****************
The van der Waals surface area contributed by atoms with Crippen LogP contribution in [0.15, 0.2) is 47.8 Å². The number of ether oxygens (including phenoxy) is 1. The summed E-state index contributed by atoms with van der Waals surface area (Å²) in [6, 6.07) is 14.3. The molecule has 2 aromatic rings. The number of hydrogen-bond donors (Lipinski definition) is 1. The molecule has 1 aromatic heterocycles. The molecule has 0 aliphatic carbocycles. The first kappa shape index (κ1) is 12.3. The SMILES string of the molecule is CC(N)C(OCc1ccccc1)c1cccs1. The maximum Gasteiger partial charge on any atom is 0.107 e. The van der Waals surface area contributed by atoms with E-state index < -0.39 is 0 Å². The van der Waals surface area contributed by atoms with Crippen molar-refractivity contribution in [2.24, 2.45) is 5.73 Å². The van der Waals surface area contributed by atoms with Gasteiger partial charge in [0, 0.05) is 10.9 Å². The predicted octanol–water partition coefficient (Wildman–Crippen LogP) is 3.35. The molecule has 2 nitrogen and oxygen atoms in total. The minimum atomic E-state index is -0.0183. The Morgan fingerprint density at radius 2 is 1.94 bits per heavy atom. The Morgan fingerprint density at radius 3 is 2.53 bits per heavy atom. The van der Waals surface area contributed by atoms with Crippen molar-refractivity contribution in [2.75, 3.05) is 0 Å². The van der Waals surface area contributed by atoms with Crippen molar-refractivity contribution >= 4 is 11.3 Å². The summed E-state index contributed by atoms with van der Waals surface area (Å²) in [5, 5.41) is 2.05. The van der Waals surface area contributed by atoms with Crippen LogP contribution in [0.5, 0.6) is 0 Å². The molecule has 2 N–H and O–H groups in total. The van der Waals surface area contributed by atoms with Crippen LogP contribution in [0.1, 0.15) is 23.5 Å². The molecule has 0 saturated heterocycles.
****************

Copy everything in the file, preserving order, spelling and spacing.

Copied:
The van der Waals surface area contributed by atoms with Crippen LogP contribution in [0.15, 0.2) is 47.8 Å². The number of ether oxygens (including phenoxy) is 1. The summed E-state index contributed by atoms with van der Waals surface area (Å²) in [6, 6.07) is 14.3. The molecule has 2 aromatic rings. The number of hydrogen-bond donors (Lipinski definition) is 1. The molecule has 1 aromatic heterocycles. The molecule has 0 aliphatic carbocycles. The first kappa shape index (κ1) is 12.3. The SMILES string of the molecule is CC(N)C(OCc1ccccc1)c1cccs1. The maximum Gasteiger partial charge on any atom is 0.107 e. The van der Waals surface area contributed by atoms with E-state index < -0.39 is 0 Å². The van der Waals surface area contributed by atoms with Crippen molar-refractivity contribution in [2.24, 2.45) is 5.73 Å². The van der Waals surface area contributed by atoms with Gasteiger partial charge in [0, 0.05) is 10.9 Å². The predicted octanol–water partition coefficient (Wildman–Crippen LogP) is 3.35. The molecule has 2 nitrogen and oxygen atoms in total. The minimum atomic E-state index is -0.0183. The Morgan fingerprint density at radius 2 is 1.94 bits per heavy atom. The Morgan fingerprint density at radius 3 is 2.53 bits per heavy atom. The van der Waals surface area contributed by atoms with Crippen molar-refractivity contribution in [2.75, 3.05) is 0 Å². The van der Waals surface area contributed by atoms with Crippen molar-refractivity contribution >= 4 is 11.3 Å². The summed E-state index contributed by atoms with van der Waals surface area (Å²) in [5, 5.41) is 2.05. The van der Waals surface area contributed by atoms with Crippen LogP contribution in [0.5, 0.6) is 0 Å². The molecule has 2 N–H and O–H groups in total. The van der Waals surface area contributed by atoms with Crippen LogP contribution in [0.1, 0.15) is 23.5 Å². The molecule has 0 saturated heterocycles.